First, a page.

Kyocera Mita FS-1030MFP review
Kyocera Mita's FS-1030MFP is a mono laser multifunction peripheral (MFP), aimed at home and small business users. It's a fairly compact device with a rapid 30 pages per minute (ppm) print speed and a network port, but at this price it's not particularly well specified. There's no wireless network connection, and the version we reviewed does without an automatic document feeder (ADF) or fax modem. An ADF is fitted to the FS-1030MFP/DP, which costs about £50 more, while those needing to fax will need to spend around £480 on the FS-1130MFP.
While it may not be the cheapest MFP to buy, the FS-1030MFP is cheap to run. Like other Kyocera Mita printers, this MFP uses a ceramic photoconductor drum that's guaranteed to last for a greater number of pages than the printer is ever likely to print – in this case 100,000. As a result, only the toner needs replacing in normal use. The printer ships with a useful 3,600-page starter unit, while the 7,200-page replacements work out at 0.83p per page. It's hard to print more cheaply than this.
Despite its low running costs, it's hard to love the FS-1030MFP. While it's quite a smart machine, we weren't impressed by the build quality of our early sample: the scanner's lid felt very flimsy, while many other panels felt thin and flexible. The left-hand side panel seemed slightly out of place, leaving a slightly awkward gap between it and the front toner access panel. Fortunately it was easier to load toner than in some other Kyocera Mita printers we've reviewed. We also liked the solid feel of the fold-down multipurpose tray, and the fully enclosed main cassette – a must for keeping the paper stack dust-free.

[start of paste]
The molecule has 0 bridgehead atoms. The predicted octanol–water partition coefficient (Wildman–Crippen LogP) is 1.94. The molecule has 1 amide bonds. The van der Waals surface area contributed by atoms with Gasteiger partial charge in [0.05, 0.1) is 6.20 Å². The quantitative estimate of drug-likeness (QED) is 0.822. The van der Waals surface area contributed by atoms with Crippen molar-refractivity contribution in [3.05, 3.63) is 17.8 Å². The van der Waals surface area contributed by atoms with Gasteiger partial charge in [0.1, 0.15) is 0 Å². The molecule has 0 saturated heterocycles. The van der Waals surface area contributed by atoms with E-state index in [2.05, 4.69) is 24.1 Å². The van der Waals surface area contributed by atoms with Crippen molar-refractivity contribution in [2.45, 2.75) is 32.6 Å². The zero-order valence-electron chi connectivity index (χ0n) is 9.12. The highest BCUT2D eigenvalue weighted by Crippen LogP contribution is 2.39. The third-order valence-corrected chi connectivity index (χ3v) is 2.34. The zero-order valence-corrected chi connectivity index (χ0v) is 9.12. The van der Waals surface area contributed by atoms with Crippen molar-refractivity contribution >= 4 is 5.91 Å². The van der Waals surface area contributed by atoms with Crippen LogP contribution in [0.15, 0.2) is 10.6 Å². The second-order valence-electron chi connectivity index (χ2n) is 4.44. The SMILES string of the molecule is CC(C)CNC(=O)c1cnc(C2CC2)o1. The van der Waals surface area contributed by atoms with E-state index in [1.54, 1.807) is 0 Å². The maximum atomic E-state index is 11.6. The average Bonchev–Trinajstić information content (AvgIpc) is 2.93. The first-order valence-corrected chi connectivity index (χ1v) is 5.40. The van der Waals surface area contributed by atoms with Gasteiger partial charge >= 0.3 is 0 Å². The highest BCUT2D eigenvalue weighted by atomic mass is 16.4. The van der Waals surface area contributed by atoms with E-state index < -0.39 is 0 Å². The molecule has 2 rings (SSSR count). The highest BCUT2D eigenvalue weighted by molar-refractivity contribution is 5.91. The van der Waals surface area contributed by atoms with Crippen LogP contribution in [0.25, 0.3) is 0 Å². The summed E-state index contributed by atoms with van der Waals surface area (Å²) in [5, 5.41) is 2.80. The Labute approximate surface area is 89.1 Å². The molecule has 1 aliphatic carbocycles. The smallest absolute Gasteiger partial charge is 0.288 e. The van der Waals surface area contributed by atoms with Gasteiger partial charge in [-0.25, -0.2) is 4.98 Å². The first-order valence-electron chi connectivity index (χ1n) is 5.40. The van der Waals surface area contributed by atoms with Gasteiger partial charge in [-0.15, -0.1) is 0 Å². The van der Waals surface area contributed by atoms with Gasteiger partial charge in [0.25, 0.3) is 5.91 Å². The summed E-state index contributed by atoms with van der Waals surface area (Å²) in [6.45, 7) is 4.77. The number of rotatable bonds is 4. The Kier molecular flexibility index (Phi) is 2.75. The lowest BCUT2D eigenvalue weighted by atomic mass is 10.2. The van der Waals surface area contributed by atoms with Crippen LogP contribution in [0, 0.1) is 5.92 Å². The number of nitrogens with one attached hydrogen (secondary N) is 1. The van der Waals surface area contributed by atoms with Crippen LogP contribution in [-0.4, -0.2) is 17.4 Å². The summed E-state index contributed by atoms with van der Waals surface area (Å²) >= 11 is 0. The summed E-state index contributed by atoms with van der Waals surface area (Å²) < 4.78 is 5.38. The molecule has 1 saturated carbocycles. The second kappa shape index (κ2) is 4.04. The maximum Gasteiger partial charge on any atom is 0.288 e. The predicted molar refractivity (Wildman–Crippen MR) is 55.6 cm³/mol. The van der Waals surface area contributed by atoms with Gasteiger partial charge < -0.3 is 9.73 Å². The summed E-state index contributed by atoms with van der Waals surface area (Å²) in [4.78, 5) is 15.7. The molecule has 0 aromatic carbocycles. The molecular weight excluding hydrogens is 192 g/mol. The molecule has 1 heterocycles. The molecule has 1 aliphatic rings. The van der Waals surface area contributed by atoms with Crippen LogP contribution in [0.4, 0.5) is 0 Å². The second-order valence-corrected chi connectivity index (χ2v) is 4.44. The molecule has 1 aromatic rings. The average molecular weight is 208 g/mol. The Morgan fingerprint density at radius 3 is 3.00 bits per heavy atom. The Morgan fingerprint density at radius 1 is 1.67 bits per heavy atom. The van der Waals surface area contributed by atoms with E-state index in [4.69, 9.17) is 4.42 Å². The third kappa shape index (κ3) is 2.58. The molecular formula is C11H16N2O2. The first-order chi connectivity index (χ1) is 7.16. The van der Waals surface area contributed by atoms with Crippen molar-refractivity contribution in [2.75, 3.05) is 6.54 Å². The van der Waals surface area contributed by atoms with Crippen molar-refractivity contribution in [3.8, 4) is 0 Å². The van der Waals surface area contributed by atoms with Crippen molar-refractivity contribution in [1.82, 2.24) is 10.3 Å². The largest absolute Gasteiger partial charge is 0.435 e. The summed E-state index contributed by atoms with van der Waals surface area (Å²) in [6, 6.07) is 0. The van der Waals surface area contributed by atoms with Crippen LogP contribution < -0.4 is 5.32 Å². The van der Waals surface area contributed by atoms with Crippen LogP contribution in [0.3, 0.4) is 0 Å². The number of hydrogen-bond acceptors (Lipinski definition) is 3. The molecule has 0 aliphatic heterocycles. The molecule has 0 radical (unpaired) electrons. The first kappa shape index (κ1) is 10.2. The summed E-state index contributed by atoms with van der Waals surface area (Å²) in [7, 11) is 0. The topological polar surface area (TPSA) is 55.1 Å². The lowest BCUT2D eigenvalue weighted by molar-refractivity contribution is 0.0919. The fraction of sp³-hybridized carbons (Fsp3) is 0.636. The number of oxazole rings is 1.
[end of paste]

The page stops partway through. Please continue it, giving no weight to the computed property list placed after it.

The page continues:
The FS-1030MFP is a disappointment in use. It's not noisy, but something about the nature of its sound quickly becomes wearing if you're sat near to it. It's a good text printer, delivering crisp characters at a solid 26ppm in our test, but the quality of its graphics prints was quite poor. Dark shades merged together, resulting in a loss of detail, while dark grey tones in particular suffered from highly visible banding. Our PowerPoint slides printed with both horizontal and vertical banding, something we've not seen before.
This MFP produces acceptable photocopies, and its scanner is very good for an office device – we were particularly impressed by its ability to capture detail from the very darkest and lightest parts of our test patterns; something that typically trips up office devices. It's a shame, then, that the supplied TWAIN scan interface doesn't support scanning over the network, and only lets the user select 200, 300, 400 or 600dpi scan resolutions. There's also no auto-marquee selection, and while there is a checkbox for automatic exposure it was greyed out in our tests.
Unfortunately, low running costs aren't enough to lift this MFP above the competition. If they're important, we'd suggest you spend less and buy an inkjet from Epson's excellent WorkForce Pro range, such as the Epson WorkForce Pro WP-4535 DWF.
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